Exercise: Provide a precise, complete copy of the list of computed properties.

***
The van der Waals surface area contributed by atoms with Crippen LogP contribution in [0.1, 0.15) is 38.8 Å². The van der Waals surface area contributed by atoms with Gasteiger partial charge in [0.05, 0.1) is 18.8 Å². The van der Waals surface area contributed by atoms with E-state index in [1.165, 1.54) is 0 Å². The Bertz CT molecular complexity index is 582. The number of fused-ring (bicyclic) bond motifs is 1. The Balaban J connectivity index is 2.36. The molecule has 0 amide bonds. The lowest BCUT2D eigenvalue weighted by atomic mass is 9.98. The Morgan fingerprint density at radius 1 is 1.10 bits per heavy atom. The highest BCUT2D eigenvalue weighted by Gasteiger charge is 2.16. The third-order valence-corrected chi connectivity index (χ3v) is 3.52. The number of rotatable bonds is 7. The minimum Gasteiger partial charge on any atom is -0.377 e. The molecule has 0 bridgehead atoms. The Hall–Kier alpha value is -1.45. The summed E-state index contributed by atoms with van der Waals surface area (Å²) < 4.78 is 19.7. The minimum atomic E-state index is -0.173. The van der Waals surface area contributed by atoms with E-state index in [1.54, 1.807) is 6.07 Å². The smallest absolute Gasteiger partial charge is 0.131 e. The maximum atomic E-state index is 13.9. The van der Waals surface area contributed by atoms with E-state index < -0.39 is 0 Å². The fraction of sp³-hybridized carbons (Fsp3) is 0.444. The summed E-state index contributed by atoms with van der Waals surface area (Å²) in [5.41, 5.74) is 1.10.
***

The van der Waals surface area contributed by atoms with Crippen LogP contribution in [0.1, 0.15) is 38.8 Å². The van der Waals surface area contributed by atoms with Gasteiger partial charge in [0.05, 0.1) is 18.8 Å². The van der Waals surface area contributed by atoms with E-state index in [1.165, 1.54) is 0 Å². The Bertz CT molecular complexity index is 582. The number of fused-ring (bicyclic) bond motifs is 1. The Balaban J connectivity index is 2.36. The molecule has 0 amide bonds. The lowest BCUT2D eigenvalue weighted by atomic mass is 9.98. The Morgan fingerprint density at radius 1 is 1.10 bits per heavy atom. The highest BCUT2D eigenvalue weighted by Gasteiger charge is 2.16. The third-order valence-corrected chi connectivity index (χ3v) is 3.52. The number of rotatable bonds is 7. The minimum Gasteiger partial charge on any atom is -0.377 e. The molecule has 0 bridgehead atoms. The Hall–Kier alpha value is -1.45. The summed E-state index contributed by atoms with van der Waals surface area (Å²) < 4.78 is 19.7. The minimum atomic E-state index is -0.173. The van der Waals surface area contributed by atoms with E-state index in [1.54, 1.807) is 6.07 Å². The smallest absolute Gasteiger partial charge is 0.131 e. The maximum atomic E-state index is 13.9. The van der Waals surface area contributed by atoms with E-state index < -0.39 is 0 Å². The fraction of sp³-hybridized carbons (Fsp3) is 0.444. The summed E-state index contributed by atoms with van der Waals surface area (Å²) in [5.41, 5.74) is 1.10.